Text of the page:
twenty-third psalm, she read, "The Lord is my Shepherd; I shall not
want. He maketh me to lie down in green pastures; he leadeth me beside
the still waters."

"Go on, Katy; those words are real comfort," said Mrs. Redburn, drying
her tears. "I know it is wicked for me to repine."

Katy read the whole psalm, and followed it with others, which produced
a healing influence upon her mother's mind, and she seemed to forget
that the purse was empty, and that they had placed themselves under
obligations to a servant.

The sufferer rested much better than usual that night, and Katy was
permitted to sleep the greater part of the time--a boon which her
exhausted frame very much needed. About ten o'clock in the forenoon,
Michael paid her a visit, to inform her that Mrs. Gordon had just
arrived: and that, when he mentioned her case, she had sent him down to
request her immediate attendance and that his mistress would have come
herself, only she was so much fatigued by her journey.

Katy could not leave then, for she had no one to stay with her mother;
but Mrs. Sneed could come in an hour. Michael hastened home with the
intelligence that Mrs. Redburn was better, and Katy soon followed him.



CHAPTER XX.

MRS. GORDON FEELS FAINT, AND KATY ENTERS A NEW SPHERE.

On her arrival at Temple Street, Katy was promptly admitted by Michael,
and shown in the sitting-room, where Mrs. Gordon and Grace were waiting
for her.

"I was very sorry to hear that your mother is sick, Katy," said the
former; "and I should have paid you a visit, instead of sending for
you, if I had not been so much exhausted by my journey from Baltimore."

"You are very kind, ma'am."

"Did Dr. Flynch call upon you at the first of the month?"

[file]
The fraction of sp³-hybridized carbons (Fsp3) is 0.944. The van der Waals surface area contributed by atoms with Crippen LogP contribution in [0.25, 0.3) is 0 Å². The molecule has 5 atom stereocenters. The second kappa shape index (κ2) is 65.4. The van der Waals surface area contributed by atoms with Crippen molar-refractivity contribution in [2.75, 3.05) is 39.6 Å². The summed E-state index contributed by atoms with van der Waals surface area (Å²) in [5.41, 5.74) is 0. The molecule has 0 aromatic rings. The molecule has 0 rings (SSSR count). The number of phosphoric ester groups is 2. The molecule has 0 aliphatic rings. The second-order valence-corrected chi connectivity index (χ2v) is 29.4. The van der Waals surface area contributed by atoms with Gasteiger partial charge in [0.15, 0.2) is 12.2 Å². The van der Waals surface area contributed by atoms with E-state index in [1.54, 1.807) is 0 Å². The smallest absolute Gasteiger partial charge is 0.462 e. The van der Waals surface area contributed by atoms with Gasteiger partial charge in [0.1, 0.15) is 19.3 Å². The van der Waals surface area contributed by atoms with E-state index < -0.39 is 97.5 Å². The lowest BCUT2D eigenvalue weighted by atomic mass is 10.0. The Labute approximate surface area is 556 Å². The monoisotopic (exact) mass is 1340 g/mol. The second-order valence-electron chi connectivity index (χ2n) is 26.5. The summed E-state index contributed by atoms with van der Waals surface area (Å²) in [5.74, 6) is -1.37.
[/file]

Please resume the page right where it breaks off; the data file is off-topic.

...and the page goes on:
"Yes, ma'am; and we paid the rent as usual," replied Katy.

"I am sorry you did so, Katy; you should have told him you were not in
a condition to pay the rent."

"I couldn't tell him so, he is so cold and cruel."

"I think you misjudge him, for he has a really kind heart, and would
not have distressed you for all the world. Besides, I told him he need
not collect your rent any time when you did not feel ready to pay it. I
hope he gave you no trouble?"

"No, ma'am; I didn't give him a chance, for I paid him as soon as he
demanded it; though it took nearly all the money we had. I hope you
will excuse me, ma'am, but I haven't liked him since the trouble we had
a year ago, when he accused my dear mother of telling a lie."

"Perhaps he was hasty."

"I forgive him, ma'am; but I can't help thinking he is a very wicked
man," answered Katy, with considerable emphasis.

"I hope not so bad as that; for I am sure, if you had told him it was
not convenient for you to pay the rent, he would not have insisted. But
you want some assistance Katy?"

"Yes, ma'am; that is, I want to borrow some money," replied Katy,
blushing deeply.

"That's just like you," interposed Grace, laughing. "I suppose you will
want to give your note this time."

"I don't care about giving a note, but I mean to pay the money back
again, every cent of it."

"And the interest too, I suppose?"

"Yes," said Katy, though she had not a very clear idea of the value of
money, as an article of merchandise.

"Don't distress her, Grace; you forget that her mother is very sick,